For a time, the two sniped at one another from afar, with Lewis railing against Ngannou for being “overhyped” and Ngannou jabbing Lewis for getting beaten “like a baby” against Mark Hunt last June, among other shots. But the rivalry between the two escalated earlier this year when Lewis made it clear that he planned to call out Ngannou after his UFC Austin fight against Marcin Tybura, which Lewis won via third-round knockout.

Lewis fulfilled his end of the bargain and called out Ngannou. According to “The Black Beast,” the UFC sent him a contract for the matchup in February, a week after UFC Austin, however the offer languished without an answer from Ngannou for long enough that Lewis was almost ready to move on to his next option.

“I already told them don’t even worry about it then, give me Fabricio (Werdum), since I owe Fabricio an ass-whooping anyway,” Lewis said.

“This is way better.”

Lewis said the UFC explained the delay by claiming that Ngannou was “out of town” and did not see the contract.

Nonetheless, “The Black Beast” has his own theory as to why it took so long for Ngannou and the UFC to finalize the deal.

“Even though we’re going to sell pay-per-views, we’re not going to get a piece of the pie at all, so that’s what I don’t like about it,” Lewis said.

“I think they’re giving Francis a piece of the pie. I believe so, because there’s got to be a negotiation reason why he didn’t respond to the contract that they tried to give him to fight me. I’m guessing that’s what they were going back-and-forth, and I guess he got what he wanted. I’m sure that’s what it is. If I was in his position, the No. 1 [ranked] fighter — I don’t got nothing lose — fighting a guy who’s ranked No. 6, [if I was Ngannou] I could really just sit back and wait for the heavyweight title. But I’m sure he feels like he’s got them where he wanted and he could ask them for anything right now. He’s the No. 1 guy in the world.”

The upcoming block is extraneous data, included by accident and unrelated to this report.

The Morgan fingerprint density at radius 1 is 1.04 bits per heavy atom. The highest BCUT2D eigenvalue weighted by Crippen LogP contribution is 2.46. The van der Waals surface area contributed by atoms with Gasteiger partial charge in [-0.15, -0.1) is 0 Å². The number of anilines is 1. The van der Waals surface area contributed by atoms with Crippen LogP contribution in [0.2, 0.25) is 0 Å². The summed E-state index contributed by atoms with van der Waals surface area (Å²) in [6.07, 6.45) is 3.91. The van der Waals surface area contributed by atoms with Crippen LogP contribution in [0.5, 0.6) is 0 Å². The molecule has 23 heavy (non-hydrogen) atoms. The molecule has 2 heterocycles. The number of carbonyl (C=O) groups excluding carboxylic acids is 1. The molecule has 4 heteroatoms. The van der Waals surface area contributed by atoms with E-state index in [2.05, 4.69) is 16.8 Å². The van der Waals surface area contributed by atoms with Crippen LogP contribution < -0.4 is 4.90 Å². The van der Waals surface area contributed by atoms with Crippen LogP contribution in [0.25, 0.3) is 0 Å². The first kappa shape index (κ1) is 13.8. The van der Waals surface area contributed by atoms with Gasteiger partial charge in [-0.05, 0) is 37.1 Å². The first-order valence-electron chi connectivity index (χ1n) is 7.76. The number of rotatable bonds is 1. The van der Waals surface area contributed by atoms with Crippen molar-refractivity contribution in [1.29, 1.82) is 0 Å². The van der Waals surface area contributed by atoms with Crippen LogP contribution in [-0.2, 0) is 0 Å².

Moving forward, Lewis said he’s healed up nicely from the Tybura fight. The hand injury he dealt with in the bout’s aftermath is in good shape, and he expects to be cleared by doctors next week. He’s also under no illusions of what his battle against Ngannou will be.

A puncher’s delight with scant takedowns and a quick, decisive finish.

“[It’ll end in] probably a round-and-a-half,” Lewis predicted. “Most likely, yeah. The two-minute mark of the second round, tops.

“You never know, but there’s 100 percent no chance that I’m gonna try to shoot on him.”

With Miocic set to defend his heavyweight title against UFC light heavyweight champion Daniel Cormier in UFC 226’s main event, the timing of Lewis vs. Ngannou could put “The Black Beast” in an ideal spot moving forward.

A victory would push Lewis’ record to 8-1 over his last nine fights, and considering the lack of depth in the division, he could be approaching his ever-elusive first title shot.

“I believe so. It makes the most sense,” Lewis said. “Really, Stipe already beat just about everybody in the top five anyway, so it wouldn’t really make sense for them to get the next shot, besides me or Francis, because he’s the No. 1 contender, but everyone else is really not even worthy enough to fight Stipe again.”